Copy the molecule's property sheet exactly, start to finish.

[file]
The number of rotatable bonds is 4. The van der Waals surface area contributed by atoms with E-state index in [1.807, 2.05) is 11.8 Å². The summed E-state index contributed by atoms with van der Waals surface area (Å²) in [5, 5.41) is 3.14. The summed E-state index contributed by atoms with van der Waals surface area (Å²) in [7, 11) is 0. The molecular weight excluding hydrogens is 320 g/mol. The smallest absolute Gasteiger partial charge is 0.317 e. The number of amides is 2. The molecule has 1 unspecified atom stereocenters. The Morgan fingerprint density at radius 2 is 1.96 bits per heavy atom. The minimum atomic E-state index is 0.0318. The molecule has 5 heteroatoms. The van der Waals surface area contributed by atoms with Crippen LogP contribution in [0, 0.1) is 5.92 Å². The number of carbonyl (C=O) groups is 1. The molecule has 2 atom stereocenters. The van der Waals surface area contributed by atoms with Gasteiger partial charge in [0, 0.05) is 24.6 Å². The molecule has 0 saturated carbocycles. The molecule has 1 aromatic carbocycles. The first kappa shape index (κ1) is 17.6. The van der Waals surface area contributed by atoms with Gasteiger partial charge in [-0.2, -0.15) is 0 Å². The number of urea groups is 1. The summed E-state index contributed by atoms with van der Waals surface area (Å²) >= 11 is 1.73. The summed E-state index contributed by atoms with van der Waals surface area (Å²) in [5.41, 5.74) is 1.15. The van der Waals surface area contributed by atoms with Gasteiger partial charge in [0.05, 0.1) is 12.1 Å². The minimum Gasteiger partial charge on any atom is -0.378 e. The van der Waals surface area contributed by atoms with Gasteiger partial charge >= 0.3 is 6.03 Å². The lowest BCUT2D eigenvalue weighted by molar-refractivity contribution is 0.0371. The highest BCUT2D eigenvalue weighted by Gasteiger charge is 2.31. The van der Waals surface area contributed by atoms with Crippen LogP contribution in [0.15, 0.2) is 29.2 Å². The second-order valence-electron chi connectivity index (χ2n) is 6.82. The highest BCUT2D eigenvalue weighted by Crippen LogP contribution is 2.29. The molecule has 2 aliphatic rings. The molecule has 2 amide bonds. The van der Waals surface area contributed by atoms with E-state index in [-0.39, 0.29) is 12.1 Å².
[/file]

The number of rotatable bonds is 4. The van der Waals surface area contributed by atoms with E-state index in [1.807, 2.05) is 11.8 Å². The summed E-state index contributed by atoms with van der Waals surface area (Å²) in [5, 5.41) is 3.14. The summed E-state index contributed by atoms with van der Waals surface area (Å²) in [7, 11) is 0. The molecular weight excluding hydrogens is 320 g/mol. The smallest absolute Gasteiger partial charge is 0.317 e. The number of amides is 2. The molecule has 1 unspecified atom stereocenters. The Morgan fingerprint density at radius 2 is 1.96 bits per heavy atom. The minimum atomic E-state index is 0.0318. The molecule has 5 heteroatoms. The van der Waals surface area contributed by atoms with Crippen LogP contribution in [0, 0.1) is 5.92 Å². The number of carbonyl (C=O) groups is 1. The molecule has 2 atom stereocenters. The van der Waals surface area contributed by atoms with Gasteiger partial charge in [0, 0.05) is 24.6 Å². The molecule has 0 saturated carbocycles. The molecule has 1 aromatic carbocycles. The first kappa shape index (κ1) is 17.6. The van der Waals surface area contributed by atoms with Gasteiger partial charge in [-0.2, -0.15) is 0 Å². The number of urea groups is 1. The summed E-state index contributed by atoms with van der Waals surface area (Å²) >= 11 is 1.73. The summed E-state index contributed by atoms with van der Waals surface area (Å²) in [5.41, 5.74) is 1.15. The van der Waals surface area contributed by atoms with Gasteiger partial charge in [0.05, 0.1) is 12.1 Å². The minimum Gasteiger partial charge on any atom is -0.378 e. The van der Waals surface area contributed by atoms with Gasteiger partial charge >= 0.3 is 6.03 Å². The lowest BCUT2D eigenvalue weighted by molar-refractivity contribution is 0.0371. The highest BCUT2D eigenvalue weighted by Gasteiger charge is 2.31. The van der Waals surface area contributed by atoms with Crippen LogP contribution in [0.15, 0.2) is 29.2 Å². The second-order valence-electron chi connectivity index (χ2n) is 6.82. The highest BCUT2D eigenvalue weighted by Crippen LogP contribution is 2.29. The molecule has 2 aliphatic rings. The molecule has 2 amide bonds. The van der Waals surface area contributed by atoms with E-state index in [-0.39, 0.29) is 12.1 Å².